Temperatures below freezing could cause the contents to freeze, which can lower the quality of the food inside as it freezes and thaws.

 

2. Sunlight

 

Foods that can be stored at room temperature for an extended period of time should be kept out of direct sunlight because this might hasten the deterioration of many beneficial vitamins and nutrients.

 

Even food that is stored in cans can get dangerously hot if it is exposed to direct sunlight, reaching temperatures that are well beyond those of the room in which it is kept.

 

It is possible that you are warming the food a great deal more than you realize if you keep it in an area that is exposed to direct sunshine.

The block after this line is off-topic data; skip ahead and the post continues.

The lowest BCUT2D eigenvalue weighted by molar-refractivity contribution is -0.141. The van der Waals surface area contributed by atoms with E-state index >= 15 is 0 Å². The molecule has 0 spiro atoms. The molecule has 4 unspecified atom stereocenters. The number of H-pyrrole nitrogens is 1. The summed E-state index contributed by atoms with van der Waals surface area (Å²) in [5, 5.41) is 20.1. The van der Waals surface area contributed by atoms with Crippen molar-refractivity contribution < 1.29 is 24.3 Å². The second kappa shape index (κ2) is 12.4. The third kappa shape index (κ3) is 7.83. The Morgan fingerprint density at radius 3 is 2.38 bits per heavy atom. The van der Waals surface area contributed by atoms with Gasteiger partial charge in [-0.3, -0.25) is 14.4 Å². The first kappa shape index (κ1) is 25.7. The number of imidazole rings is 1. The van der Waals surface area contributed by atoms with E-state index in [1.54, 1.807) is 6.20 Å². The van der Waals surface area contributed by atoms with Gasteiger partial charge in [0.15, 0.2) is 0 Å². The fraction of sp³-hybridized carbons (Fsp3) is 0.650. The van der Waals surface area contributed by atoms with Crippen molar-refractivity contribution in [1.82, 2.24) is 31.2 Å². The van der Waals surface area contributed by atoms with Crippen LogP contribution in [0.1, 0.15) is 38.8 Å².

3. Humidity

 

FYI: The United States Department of Agriculture (USDA) does not provide explicit criteria for what degree of humidity constitutes “dry.” They simply recommend storing canned foods and other products that do not require refrigeration in a dry and cool environment.

 

The publication Food Safety Magazine recommends storing dry foods in places where the relative humidity is lower than 15 percent. 

 

The rules provided by the USDA simply state that food should not be stored under sinks or in basements or garages that are excessively moist. If the humidity in your garage is roughly the same as the humidity in your house, then storing your food there won’t be any more dangerous than storing it in a kitchen pantry (at least from a humidity perspective).